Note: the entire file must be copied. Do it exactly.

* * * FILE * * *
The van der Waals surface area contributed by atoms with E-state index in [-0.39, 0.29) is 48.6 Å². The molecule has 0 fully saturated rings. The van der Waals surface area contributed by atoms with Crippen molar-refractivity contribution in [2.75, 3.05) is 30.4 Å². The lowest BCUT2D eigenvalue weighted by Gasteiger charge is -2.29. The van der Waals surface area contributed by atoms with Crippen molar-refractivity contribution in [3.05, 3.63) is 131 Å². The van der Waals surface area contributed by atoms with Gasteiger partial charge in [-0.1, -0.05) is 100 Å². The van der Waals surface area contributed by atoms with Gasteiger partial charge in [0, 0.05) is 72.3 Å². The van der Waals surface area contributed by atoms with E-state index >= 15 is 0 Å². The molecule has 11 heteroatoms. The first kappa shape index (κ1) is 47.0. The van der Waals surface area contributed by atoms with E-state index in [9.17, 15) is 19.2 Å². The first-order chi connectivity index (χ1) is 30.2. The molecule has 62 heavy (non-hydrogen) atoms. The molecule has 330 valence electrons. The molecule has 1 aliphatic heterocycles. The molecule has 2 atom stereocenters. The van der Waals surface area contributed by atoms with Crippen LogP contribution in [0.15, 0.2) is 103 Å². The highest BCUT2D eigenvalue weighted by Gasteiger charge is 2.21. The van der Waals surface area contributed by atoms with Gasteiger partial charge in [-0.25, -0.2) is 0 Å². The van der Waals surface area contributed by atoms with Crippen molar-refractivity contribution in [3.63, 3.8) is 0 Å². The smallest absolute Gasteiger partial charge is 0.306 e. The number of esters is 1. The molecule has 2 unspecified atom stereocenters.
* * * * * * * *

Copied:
The van der Waals surface area contributed by atoms with E-state index in [-0.39, 0.29) is 48.6 Å². The molecule has 0 fully saturated rings. The van der Waals surface area contributed by atoms with Crippen molar-refractivity contribution in [2.75, 3.05) is 30.4 Å². The lowest BCUT2D eigenvalue weighted by Gasteiger charge is -2.29. The van der Waals surface area contributed by atoms with Crippen molar-refractivity contribution in [3.05, 3.63) is 131 Å². The van der Waals surface area contributed by atoms with Gasteiger partial charge in [-0.1, -0.05) is 100 Å². The van der Waals surface area contributed by atoms with Gasteiger partial charge in [0, 0.05) is 72.3 Å². The van der Waals surface area contributed by atoms with E-state index >= 15 is 0 Å². The molecule has 11 heteroatoms. The first kappa shape index (κ1) is 47.0. The van der Waals surface area contributed by atoms with E-state index in [9.17, 15) is 19.2 Å². The first-order chi connectivity index (χ1) is 30.2. The molecule has 62 heavy (non-hydrogen) atoms. The molecule has 330 valence electrons. The molecule has 1 aliphatic heterocycles. The molecule has 2 atom stereocenters. The van der Waals surface area contributed by atoms with Crippen LogP contribution in [0.15, 0.2) is 103 Å². The highest BCUT2D eigenvalue weighted by Gasteiger charge is 2.21. The van der Waals surface area contributed by atoms with Gasteiger partial charge in [-0.25, -0.2) is 0 Å². The van der Waals surface area contributed by atoms with Crippen molar-refractivity contribution in [3.63, 3.8) is 0 Å². The smallest absolute Gasteiger partial charge is 0.306 e. The number of esters is 1. The molecule has 2 unspecified atom stereocenters.